Equine Positional Release Principles

Spanish Mustangs                           

Photo courtesy of Sierra Perkins, La Jara Spanish Mustangs, New Mexico   

11 Casuarina St


South Australia, 5481

Email: zcs@protonmail.com

Mobile: +61 477 945 006

“The highest ideal of cure is rapid,

gentle and permanent restoration of the health,

or removal and annihilation of the disease in its whole extent,

in the shortest, most reliable, and most harmless way,

based on easily comprehensible principles.”

§ 2 The Organon of Medicine, Dr S. Hahnemann

Non Force Principles

Applying the holistic non force principles creates safe and reciprocal communication between the practitioner and the horse.


1. Movement Towards Comfort and Away from Pain

Comfortable positioning stimulates the neuromuscular self corrective reflexes which facilitate postural and structural adjustments. The practitioner moves the body away from a painful position to release the pain.


Working within the range of comfort creates a calm, safe, interactive working environment.


2. Less is More

The practitioner does enough to initiate a neuromuscular reflexive response.

Neuromuscular reflexes have the potential to engage the self corrective capacity of the body.


3. Preferred Posture

Moving with the preferred posture, we work with the energy and force of the body. Preferred posture provides a body map for the techniques.


4. Slight Exaggeration of Preferred Posture with Compression

The practitioner will mimic and slightly exaggerate the horse’s position, movement and posture.
The principle of exaggeration is related to the feedback mechanism of the neuromuscular reflexes, nerve endings called proprioceptors found in muscles, joints, tendons, ligaments and hollow organs. Compression, applying slight pressure and movement into the effected area, speeds the process of proprioception and facilitates the process of self-adjustment.


Proprioceptors relay information to the nervous system about body position, balance, movement and coordination. Compression of the effected joint, speeds the process of proprioception.


5. Noticing and Observation

Noticing, observing and feeding back the horse's behaviour, posture and movement, enables the practitioner to work directly with the synchronistic nature of the horse. Noticing and observation stimulates self-recognition, cognition and the self-corrective mechanism in the horse.


6. Self Correction

Holistic medicine is based on the premise the body has the inherent capacity for adjustment and adaptation, self regulation, self correction and homoeostasis.


A holistic approach embraces the dynamic interaction of the horse, horse person and the environment. Using a non-force approach, non-force contact and positioning to trigger the neuromuscular reflexive responses, the practitioner aims to stimulate the horse's self regulatory mechanisms.

Everyone benefits from the work: the horse, horse person and practitioner.

7. Education and Accessibility

The foundations of EPR are simple and easy to learn. Anyone can learn the basics of EPR to use with their horse. The EPR theory, techniques and exercises are available to everyone from equine professionals to horse enthusiasts and lay people.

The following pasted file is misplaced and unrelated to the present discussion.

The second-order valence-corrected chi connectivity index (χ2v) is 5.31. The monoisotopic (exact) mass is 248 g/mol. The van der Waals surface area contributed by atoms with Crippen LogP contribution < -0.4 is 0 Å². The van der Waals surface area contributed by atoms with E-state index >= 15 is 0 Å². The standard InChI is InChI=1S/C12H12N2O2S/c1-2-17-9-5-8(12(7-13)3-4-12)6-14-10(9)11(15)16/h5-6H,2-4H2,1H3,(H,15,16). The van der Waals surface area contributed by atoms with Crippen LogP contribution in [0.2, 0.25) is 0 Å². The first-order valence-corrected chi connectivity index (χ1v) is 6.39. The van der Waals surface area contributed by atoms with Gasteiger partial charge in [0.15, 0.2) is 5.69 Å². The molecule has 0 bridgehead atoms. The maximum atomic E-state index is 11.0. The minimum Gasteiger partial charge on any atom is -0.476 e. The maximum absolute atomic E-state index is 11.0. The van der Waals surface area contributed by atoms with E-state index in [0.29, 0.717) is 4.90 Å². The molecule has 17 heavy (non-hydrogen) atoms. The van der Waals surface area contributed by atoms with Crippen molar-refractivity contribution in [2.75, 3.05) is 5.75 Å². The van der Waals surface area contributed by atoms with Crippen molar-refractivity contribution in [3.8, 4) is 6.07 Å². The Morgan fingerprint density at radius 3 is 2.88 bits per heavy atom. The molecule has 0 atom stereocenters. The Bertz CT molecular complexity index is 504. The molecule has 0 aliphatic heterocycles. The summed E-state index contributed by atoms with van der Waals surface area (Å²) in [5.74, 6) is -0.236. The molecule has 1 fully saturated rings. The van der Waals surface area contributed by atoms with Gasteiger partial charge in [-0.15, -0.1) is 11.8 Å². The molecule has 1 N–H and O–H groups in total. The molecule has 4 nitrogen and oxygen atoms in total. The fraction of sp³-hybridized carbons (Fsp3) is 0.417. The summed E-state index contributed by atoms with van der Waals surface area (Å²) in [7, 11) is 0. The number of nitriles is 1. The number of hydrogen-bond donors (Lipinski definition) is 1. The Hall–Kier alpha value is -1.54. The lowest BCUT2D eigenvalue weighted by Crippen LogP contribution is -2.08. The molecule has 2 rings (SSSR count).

“Horsemanship through feel is handed down from one friend to another”

True Horsemanship Though Feel , Bill Dorrance

Equine Communication Principles

Tracking and interpreting the gestures of the horse, is as important to the effectiveness of EPR as applying the non force principles.


Movement toward comfort, less is more, preferred position, exaggeration, observation and synchronisation are all tools to help the practitioner listen to and respond to the needs of the horse,  enabling the horse to engage in the therapeutic process.


1. Observation

Observing the behaviour and gestures of the horse provides a platform for communication and understanding between people and horses.


Horses visually monitor their environment noticing movement and changes in their surroundings.


2. Gestures

Observing and interpreting the gestures of the horse is an essential part of the practice of EPR.

The practitioner makes use of the interpretation of gestures of the horse to:

  • Build rapport.
  • Maintain safety.
  • Interpret the responses of the horse.
  • Monitor the effectiveness of our cooperative approach throughout the EPR session.
  • Monitor the physiological effectiveness of the EPR treatment.


3. Engagement and Disengagement

The practitioner makes use of the interpretation of gestures and the signs of engagement and disengagement of the horse, to maintain a safe and effective working environment.


Signs of Engagement:

  • Eye Contact
  • Ear Movement and Position
  • Blinking
  • Mouth Movement
  • Head Movement
  • Following the Person

Signs of Disengagement:

  • Looking Away
  • Ear Movement and Position
  • Sleeping
  • Altered States: 'Zoning out'
  • Interacting with Others
  • Grazing
  • Moving away and Laying down


4. Signs of Pain

The practitioner learns to identify the common signs of pain.

Pain effects behaviour, body function, activity levels, facial features, gestures and vocalisation.

Pain adversely effects health and behaviour.


When distinguishing pain from behaviour it is important to determine if the activity being requested is understood and accepted by the horse.

To schedule an appointment contact:

EPR Institute

11 Casuarina St


South Australia, 5481


Email: zcs@protonmail.com

Mobile: +61 477 945 006